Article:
Cultural context is vital for both art and literature. While great art and great literature can both speak to its context and transcend it, most often, it epitomizes it, and stays firmly within it.
For the most part, I do not review literature contemporaneously to its creation. It is sometimes months, even years, after its publication that I will read a book and, perhaps, review it.
I don’t review every book I read, hell I don’t even finish every book I start. But when a book speaks to me, good or bad, I will say something about it.
And so it is with Drive-By Shootings, Photographs by a New York Taxi Driver, by David Bradford. Published in 2000, these photographs speak to a different time and place, both in their art and in Bradford’s accompanying text.
And now, all these years later, I am wholly unimpressed with both the art, and the literature.
Yes, I am old enough to remember taking photos with film – I took a photo journalism course in uni and learned all about, you know, gritty, uncompromising, truthful photography. Yes, I understand he was driving his cab while taking his photos. Yes, I know that was an innovative-ish idea. Oooh, a cab driver taking gritty black and white photos of dirty New York City. Oooh.
But now, in retrospect? Ugh.
The photos are often blurry, poorly structured and illustrative of nothing particularly interesting. They are little more than bad holiday snaps by a tourist with a cell phone. I should know, that’s exactly what i did a few years ago, in New York, with my Fuji FinePix and an iPod Touch 5.
Worse, though, is Bradford’s writing. Strike that. Worse, though, is Bradford’s thinking as illustrated with his writing.
But then who reckons on a cabbie who speaks English, is intelligent, and, on top of it all, hangs interesting art in his cab? ~ David Bradford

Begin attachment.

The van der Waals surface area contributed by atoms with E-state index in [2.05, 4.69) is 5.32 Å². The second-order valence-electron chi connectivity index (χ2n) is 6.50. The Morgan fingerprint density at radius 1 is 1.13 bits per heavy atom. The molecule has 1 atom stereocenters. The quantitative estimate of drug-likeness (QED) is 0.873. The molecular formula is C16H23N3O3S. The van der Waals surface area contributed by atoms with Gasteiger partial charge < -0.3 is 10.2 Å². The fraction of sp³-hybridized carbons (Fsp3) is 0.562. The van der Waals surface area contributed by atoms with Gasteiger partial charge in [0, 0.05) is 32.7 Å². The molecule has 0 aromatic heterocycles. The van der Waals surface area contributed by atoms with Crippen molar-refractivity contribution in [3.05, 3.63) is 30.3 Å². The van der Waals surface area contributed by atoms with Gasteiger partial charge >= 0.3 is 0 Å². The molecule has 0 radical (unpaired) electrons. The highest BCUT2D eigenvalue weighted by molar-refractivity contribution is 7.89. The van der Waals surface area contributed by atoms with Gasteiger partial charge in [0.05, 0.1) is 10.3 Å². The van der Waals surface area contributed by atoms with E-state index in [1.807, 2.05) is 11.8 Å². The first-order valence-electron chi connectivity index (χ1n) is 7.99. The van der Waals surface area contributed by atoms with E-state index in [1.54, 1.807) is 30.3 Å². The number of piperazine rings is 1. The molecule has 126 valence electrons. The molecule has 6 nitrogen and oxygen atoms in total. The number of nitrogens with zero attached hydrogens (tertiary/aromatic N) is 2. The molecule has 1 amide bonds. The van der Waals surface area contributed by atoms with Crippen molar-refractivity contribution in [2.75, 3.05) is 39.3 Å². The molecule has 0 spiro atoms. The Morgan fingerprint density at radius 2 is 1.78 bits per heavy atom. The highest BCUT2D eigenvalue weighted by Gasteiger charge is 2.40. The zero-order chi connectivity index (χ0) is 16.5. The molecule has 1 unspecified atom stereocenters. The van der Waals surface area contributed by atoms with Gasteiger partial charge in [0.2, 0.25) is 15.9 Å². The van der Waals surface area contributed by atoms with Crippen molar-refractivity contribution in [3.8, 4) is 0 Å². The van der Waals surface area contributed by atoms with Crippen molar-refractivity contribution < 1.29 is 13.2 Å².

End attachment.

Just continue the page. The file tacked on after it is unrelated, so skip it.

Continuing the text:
Then he jokes more about being an English-speaking cabbie, American born at that. I didn’t take too many cabs in New Work, but everyone spoke English – many simply did it with an accent.
Funny how he blames his lack of family, friends, and social life on his job, and not on his arrogant, thinly veiled racist attitudes of being superior to everyone else (after all, he was an art director at Saks for God’s sake! And he has had gallery shows, and even a German documentary made about him, so yeah, he’s better than you and me, combined).
Bradford received his degree from Rhode Island School of Design in illustration and began photographing New York City as inspiration and reference for his drawings. Bradford spent a decade honing his photography before becoming a cabbie.
Bradford continues to be popular, with other books, pieces on various TV shows, the kind of stuff we use to measure game and by twisted default, greatness. It’s like being on a reality TV show – if you’re good enough to be on one, then you must be an amazing person. Right? Nope.
I doubt he could make a dent in the art world of today. The other reviews I’ve read, all gushing about the “true artistry” and “monumental photography” by a “struggling artist,” make me want to gag a little bit. I sometimes think all you have to be to earn success in the art world is male. Bradford’s success reconfirms my suspicion.
Oh, and I don’t like the violence implied in the title of the book. Let’s just throw that in there, too.
One last thing, all of the photographs accompanying this review are mine, from a trip to NYC in 2013. So if you were thinking
Hey, these photographs aren’t so bad, what is she talking about?
thanks, you just complimented me.